The OECD

The OECD

A Study of Organisational Adaptation

Peter Carroll and Aynsley Kellow

The book reveals, for the first time, the origins, growth and complex role of the OECD as it celebrates its fiftieth anniversary, showing how it has adapted – for the most part successfully – to the changing needs of its members, both large and small.

Chapter 1: Introduction

Peter Carroll and Aynsley Kellow

Subjects: economics and finance, international economics, law - academic, international economic law, trade law, politics and public policy, international politics, international relations

Extract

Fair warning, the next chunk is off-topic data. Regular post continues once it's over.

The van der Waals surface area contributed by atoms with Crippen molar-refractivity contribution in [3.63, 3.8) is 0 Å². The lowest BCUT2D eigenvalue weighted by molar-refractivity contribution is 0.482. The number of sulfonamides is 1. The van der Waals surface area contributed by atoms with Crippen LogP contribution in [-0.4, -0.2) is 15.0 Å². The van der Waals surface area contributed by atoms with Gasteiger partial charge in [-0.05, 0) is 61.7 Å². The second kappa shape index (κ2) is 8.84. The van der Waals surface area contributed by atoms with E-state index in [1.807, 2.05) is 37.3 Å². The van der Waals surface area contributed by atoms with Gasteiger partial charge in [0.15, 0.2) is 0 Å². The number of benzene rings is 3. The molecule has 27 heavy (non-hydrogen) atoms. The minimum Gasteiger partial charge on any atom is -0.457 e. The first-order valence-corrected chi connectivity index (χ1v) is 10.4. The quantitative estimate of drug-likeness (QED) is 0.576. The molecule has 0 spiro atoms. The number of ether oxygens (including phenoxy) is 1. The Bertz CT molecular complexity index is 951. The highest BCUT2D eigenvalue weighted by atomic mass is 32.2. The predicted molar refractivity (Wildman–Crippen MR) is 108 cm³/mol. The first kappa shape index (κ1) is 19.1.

In attempting to describe the OECD, one is drawn immediately to the fable of blind men describing an elephant. The OECD has a much less well-defined role than other elements of the international economic architecture, such as the World Bank, the International Monetary Fund, or the World Trade Organization, and as a result there are differing perceptions as to what the Organisation is exactly, and where its value lies. There is a joke among those who have had involvement with it that the acronym ‘OECD’ stands for ‘Organisation for Excellent Cocktails and Dining’, encouraged, no doubt, by the attractions of its Paris location. It once might have deserved this slight. Indeed, searching the archives while researching this book, we came across a rather revealing graph in a report on the mainframe computing needs of the Organisation in the 1980s. It recorded the average number of computer terminals connected to the mainframe by time of day, and revealed a marked drop-off between about noon and 3 p.m. The long lunches one might suspect are indicated by this ‘nonobtrusive  measure’ were not confined to the OECD in the 1980s, and austerity in the OECD’s budgetary allocations over the past 15 years especially has meant that it no longer accords with reality. Nevertheless, many have questioned the role and value of the OECD in the contemporary global system, and it has been compelled increasingly to demonstrate that it represents value for money, but many – even those who are familiar with it through involvement...